Memories of a young migrant
Today, seventy years ago, when I was just over nine years old, I left my hometown to go to Genoa. This is a lasting memory that I carry in my heart. It was just after the Second World War, and my only reminiscence of the bloody conflict is my arrival at the Genoa’s Brignole train station on March 1, 1946. I remember that from Gioia Tauro, in Calabria, took us over 60 hours to reach our destination.
Upon arriving, with my mother and sister, we soon reached Corso Galliera, going on the top floor of a building at the corner of with Via Paverano, now renamed Via Don Orione. We lodged on a room made available to us by the family of a fellow villager, renting from the Robbianos, a family who operated a renowned pastry shop of same name which, I believe, is still operating today.
I remember that my mother was carrying a pass issued by the Allied Command operating in Southern Italy. I also remember that we sat in a train compartment that had a long corridor in the middle with seats on both sides, divided in compartments. There was so much confusion… Besides our luggage, we had a large container full of olive oil that we managed to bring at destination thanks to my mother’s skill. This I particularly remember because when we stopped at the Naples train station they tried to take it away from us. My screams and my mothers’ were effective and in a few moments two American MP arrived. They asked to see our ID papers and, seeing that they were in order, they let us bring the container to our destination. Another of my reminiscences is the hospitality of our neighbors. We lived with the Passalacqua family and I formed a lasting friendship with the three Passalacqua kids with whom I played in the square of the San Fede Church and in Corso Sardegna on those hours of daylight when our parents permitted us.
I also remember a family with the husband working at the meat market who, sometimes, gave us meat as a present. In addition, there was a policeman married to a woman of Mirandola in the province of Modena with no children, who treated us almost like family. In short, for all of us it was a real blessing and a boost to our morale. It must also add that within a week’s time of our arrival I was already attending the fourth grade class in Piazza Martinez, having before departure prepared my school documentation for the transfer. I almost forgot to say that I saw again my father, just returned from the war, only in 1945. It happened in Rosario, a Calabria town, where the family of my aunt Antonietta, caretaker of a local estate, had invited me for the summer. Good memories still clear in my mind.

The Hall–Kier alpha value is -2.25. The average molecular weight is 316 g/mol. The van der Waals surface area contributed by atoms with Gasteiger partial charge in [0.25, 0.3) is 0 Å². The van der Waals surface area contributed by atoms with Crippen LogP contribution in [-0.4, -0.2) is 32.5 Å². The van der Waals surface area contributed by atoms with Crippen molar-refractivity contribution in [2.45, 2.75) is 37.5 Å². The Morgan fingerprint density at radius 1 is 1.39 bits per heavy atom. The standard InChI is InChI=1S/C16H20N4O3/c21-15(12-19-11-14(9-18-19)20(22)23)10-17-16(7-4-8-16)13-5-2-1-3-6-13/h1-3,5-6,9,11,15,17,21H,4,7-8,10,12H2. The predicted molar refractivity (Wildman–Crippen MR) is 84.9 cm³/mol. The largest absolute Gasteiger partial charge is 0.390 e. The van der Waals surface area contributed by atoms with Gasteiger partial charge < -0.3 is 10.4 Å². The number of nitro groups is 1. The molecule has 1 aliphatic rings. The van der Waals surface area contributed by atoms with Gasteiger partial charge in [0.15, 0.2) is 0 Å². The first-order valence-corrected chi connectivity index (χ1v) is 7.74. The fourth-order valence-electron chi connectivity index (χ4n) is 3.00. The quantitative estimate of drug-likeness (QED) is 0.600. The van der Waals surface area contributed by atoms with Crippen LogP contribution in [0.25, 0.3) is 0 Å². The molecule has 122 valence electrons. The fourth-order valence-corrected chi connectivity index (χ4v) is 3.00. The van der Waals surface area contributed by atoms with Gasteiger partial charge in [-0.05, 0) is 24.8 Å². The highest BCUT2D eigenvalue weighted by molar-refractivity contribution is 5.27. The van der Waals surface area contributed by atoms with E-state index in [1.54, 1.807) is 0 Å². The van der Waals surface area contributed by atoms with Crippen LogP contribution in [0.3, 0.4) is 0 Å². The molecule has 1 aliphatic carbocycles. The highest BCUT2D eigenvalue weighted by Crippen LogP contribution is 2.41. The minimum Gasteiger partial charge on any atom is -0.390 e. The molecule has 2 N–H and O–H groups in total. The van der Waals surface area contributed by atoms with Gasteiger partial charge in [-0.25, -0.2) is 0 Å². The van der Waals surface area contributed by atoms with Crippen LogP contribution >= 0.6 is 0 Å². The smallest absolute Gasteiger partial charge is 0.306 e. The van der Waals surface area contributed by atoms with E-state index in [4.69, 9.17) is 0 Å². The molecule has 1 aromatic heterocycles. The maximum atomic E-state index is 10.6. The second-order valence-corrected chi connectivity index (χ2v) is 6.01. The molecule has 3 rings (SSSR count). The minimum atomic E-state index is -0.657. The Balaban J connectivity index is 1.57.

Another reminiscence was when my father took me around town in Genoa to discover the city and where in every town square there were stands selling food and all kinds of other stuff. It was the black market, which I was watching curiously without understanding its mechanisms. After we had returned home, my father provided all the explanations. Then I remember the school, the new friends I was playing with, the welcoming from our new neighbors. The new dialect spoken at Genova- never heard before and quite different from mine – forced me to talk in Italian and became a stimulus that prompted me to ask the kids I was playing with to repeat unknown words of their dialect, so that I could repeat them and understand their meaning. This way, slowly, I entered the world of a new language.
Sometimes I had fights with playmates, but they were trifles. Blows that we exchanged without hurting ourselves too badly, otherwise – if we took a scar or a black eye at home – we would get some more from our parents. In substance, my memories are full of the great compassion with which I was welcomed, a migrant who had left his native land out of necessity. I am referring to the early years of my arrival at the Brignole Railway Station, the multitude of people that I had never seen in my life, my progressive discovery of the great city of Genoa and of its inhabitant’s customs that made me immediately feel comfortable in this new city.
Another thing I distinctively remember is buying bread with the rationing card. It was just after the war and rationing was in force. Those were hard times for everyone, even for those who could afford the inflated prices of the black market.
Today is March 1, and as already mentioned, it is the day when seventy years ago I arrived in this city. Seventy years are not a trifle, they rather are a lifetime. I thank Genoa for welcoming me with generosity, making me immediately feel a fellow Genoese, enabling me to speak and read fluently their dialect. This afternoon I am going to celebrate with a beautiful cake with on top seven candles and a bottle of excellent sparkling wine, in honor of this wonderful city.
What I wrote is not much, having missed several episodes that I plan to put down later with calm and patience. Cherished memories of a youth that will never be forgotten.
Colombo's Square, in two different ages
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